Sam needs to be able to say which concepts are more (or less) like him, as that is an important part of his inspiration.
Sam is so social that — in order not to feel isolated — he needs a kindred spirit (another user) with whom to practice… almost like a chess partner, or perhaps a whole social media community, or wiki; in other words, it needs to be able to grow from social watering.
Sam might even benefit from a game-like experience, possibly competitive. It might be good to have a sort of brain-training, word game version available to encourage practice.
Minnie (our intellectual introvert)
Minnie needs something other than her existing Dewey decimal concept generation system.
Minnie needs all manner of bells and whistles around organizing the content, such as: the ability to pin one or more of the concepts (i.e., change some, but not others); definitions; recategorization (and other tailoring of the conceptual space); and maybe even rhymes.
Minnie needs to be able to save off her version of reality for later reference (and further mucking about).
Minnie needs an associated meditation function to help leverage her “nap verge” time, which seems to be an alpha-cycle creative state.
Minnie might not need a concept-of-the day function, but she would certainly like one.
Chris (our mystic, synaesthetic/ideasthetic, healthy schizotype)
Chris needs not only random concepts, but also predictable ones that will act as anchoring position/location concepts, similar to the dynamic that is apparent in a divinatory card layout.
While the activity is already ideasthetic in nature, Chris needs some sort of specifically synaesthetic aspect as well (i.e., that is non-trivially sensory).
Relatedly, Chris needs some sort of visual (and maybe auditory) display to go along with the verbal concept, which could be something as simple as a color, or a picture image, or what you might imagine could be rendered by a relatively chaotic collage from an image search (or… something).
Chris needs more than just two concepts to be presented at a time.
Chris would benefit from hooks prompting them out into the natural world.
Summary of the Users’ Needs
The observations suggested considering some sort of scaffold to nurture the prerequisite skills for reading the world itself (in order to gain some sort of liberating boost to inspiration). It should be:
- easily accessible;
- teeming with concepts;
- random-to-chaotic in its choices of which concepts to present; and
- somehow tutorial in transconnective skills (in which any given concept can be semantically linked to any other).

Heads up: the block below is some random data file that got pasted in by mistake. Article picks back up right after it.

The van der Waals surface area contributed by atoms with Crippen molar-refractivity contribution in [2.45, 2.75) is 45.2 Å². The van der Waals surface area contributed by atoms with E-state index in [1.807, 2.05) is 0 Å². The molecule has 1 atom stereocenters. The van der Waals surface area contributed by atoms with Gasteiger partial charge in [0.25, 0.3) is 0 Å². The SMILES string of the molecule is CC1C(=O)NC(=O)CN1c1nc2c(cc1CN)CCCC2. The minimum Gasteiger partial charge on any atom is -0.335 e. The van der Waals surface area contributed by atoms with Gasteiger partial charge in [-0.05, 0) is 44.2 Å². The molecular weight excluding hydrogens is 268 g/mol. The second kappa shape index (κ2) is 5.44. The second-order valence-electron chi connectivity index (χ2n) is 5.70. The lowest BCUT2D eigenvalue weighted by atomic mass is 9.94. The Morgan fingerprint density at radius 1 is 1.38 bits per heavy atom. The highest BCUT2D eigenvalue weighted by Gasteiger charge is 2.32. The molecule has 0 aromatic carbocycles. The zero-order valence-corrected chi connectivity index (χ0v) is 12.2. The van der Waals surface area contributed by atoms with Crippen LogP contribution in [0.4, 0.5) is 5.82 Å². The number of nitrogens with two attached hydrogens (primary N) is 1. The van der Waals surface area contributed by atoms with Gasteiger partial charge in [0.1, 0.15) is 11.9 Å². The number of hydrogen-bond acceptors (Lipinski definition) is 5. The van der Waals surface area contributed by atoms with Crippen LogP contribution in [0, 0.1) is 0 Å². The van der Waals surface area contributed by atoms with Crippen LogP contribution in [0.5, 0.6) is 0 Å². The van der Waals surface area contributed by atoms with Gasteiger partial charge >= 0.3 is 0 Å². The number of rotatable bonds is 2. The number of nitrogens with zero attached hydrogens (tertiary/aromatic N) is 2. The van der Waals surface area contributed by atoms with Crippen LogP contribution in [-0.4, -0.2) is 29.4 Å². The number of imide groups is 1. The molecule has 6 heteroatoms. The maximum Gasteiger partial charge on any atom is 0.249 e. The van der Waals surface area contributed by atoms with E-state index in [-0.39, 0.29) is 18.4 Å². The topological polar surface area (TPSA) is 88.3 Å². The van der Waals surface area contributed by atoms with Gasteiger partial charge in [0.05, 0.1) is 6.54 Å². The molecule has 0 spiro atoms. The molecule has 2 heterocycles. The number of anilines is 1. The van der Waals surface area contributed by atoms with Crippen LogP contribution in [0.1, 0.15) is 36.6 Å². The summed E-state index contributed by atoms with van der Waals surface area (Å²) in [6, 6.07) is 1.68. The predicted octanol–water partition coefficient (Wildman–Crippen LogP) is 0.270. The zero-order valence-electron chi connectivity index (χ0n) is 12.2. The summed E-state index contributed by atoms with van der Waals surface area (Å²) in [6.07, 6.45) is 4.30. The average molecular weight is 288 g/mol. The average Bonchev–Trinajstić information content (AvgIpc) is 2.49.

The user should experience a creative “boot to the head” from engaging in the activity.
As described earlier, my observations focused on a well-known challenge to the pursuit of Change, namely the creeping inability to see any paths for escaping one’s local horizons (i.e., an insidious increase in the rigid stagnation of one’s cognition).
These observations all suggested the pursuit of some sort of head booter based on random concept connection skills. It would be something that could give people practice until they learned to use the world around them (as well as the world inside of them) as a source of random concepts for connecting in a liberating fashion.
Fortunately for everyone involved, I enjoy some expertise in this area. Truly, sometimes I just sit around this area saying, “My, isn’t some of this expertise just so enjoyable?”
(And it had better be. I certainly paid enough for it.)
So now to figure out how to help this all to be born into the real world.
The point of view was becoming something like this:
- Read the world around and within you.
- Explore that map to emerge well beyond your local horizons.
People often surrender to a sense of helplessness because all of their previous plans have failed, and they feel unable to come up with additional ideas that are different enough from the old plans to feel liberating.
People need access to the opportunity for change, when it has been blocked.
When a person is mired in the same old strategies, and feels unable to imagine any new window of opportunity leading out of their trap, then they need a means of creating a new perspective… one with a view beyond their fenced yard.
The following sorts of words proved to be inspiring:
Read, Chaos, Deliberate, Epiphany, Dawn, Emerge, Transconnect, Impulse, Orienteer, Evolve, Intuit, Escape